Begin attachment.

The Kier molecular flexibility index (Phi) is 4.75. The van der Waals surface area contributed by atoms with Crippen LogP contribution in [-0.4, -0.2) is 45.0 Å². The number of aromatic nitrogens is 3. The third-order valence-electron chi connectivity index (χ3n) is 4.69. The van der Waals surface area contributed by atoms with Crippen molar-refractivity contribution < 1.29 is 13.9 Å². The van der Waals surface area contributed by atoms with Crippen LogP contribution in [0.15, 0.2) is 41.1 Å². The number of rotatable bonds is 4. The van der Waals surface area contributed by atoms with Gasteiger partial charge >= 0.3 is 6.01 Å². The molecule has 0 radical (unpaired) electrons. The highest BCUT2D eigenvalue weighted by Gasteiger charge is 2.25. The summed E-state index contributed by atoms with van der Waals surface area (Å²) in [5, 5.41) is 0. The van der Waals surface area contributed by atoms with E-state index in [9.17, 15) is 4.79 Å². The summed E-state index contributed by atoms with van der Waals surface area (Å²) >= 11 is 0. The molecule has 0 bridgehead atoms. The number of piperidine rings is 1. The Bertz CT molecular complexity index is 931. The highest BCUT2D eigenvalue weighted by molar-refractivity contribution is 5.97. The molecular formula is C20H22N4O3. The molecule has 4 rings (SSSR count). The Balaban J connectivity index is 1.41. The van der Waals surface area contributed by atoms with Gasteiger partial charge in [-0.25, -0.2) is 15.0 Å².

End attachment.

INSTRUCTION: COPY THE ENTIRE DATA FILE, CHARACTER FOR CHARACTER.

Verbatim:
The Kier molecular flexibility index (Phi) is 4.75. The van der Waals surface area contributed by atoms with Crippen LogP contribution in [-0.4, -0.2) is 45.0 Å². The number of aromatic nitrogens is 3. The third-order valence-electron chi connectivity index (χ3n) is 4.69. The van der Waals surface area contributed by atoms with Crippen molar-refractivity contribution < 1.29 is 13.9 Å². The van der Waals surface area contributed by atoms with Crippen LogP contribution in [0.15, 0.2) is 41.1 Å². The number of rotatable bonds is 4. The van der Waals surface area contributed by atoms with Gasteiger partial charge >= 0.3 is 6.01 Å². The molecule has 0 radical (unpaired) electrons. The highest BCUT2D eigenvalue weighted by Gasteiger charge is 2.25. The summed E-state index contributed by atoms with van der Waals surface area (Å²) in [5, 5.41) is 0. The van der Waals surface area contributed by atoms with E-state index in [9.17, 15) is 4.79 Å². The summed E-state index contributed by atoms with van der Waals surface area (Å²) >= 11 is 0. The molecule has 0 bridgehead atoms. The number of piperidine rings is 1. The Bertz CT molecular complexity index is 931. The highest BCUT2D eigenvalue weighted by molar-refractivity contribution is 5.97. The molecular formula is C20H22N4O3. The molecule has 4 rings (SSSR count). The Balaban J connectivity index is 1.41. The van der Waals surface area contributed by atoms with Gasteiger partial charge in [-0.25, -0.2) is 15.0 Å².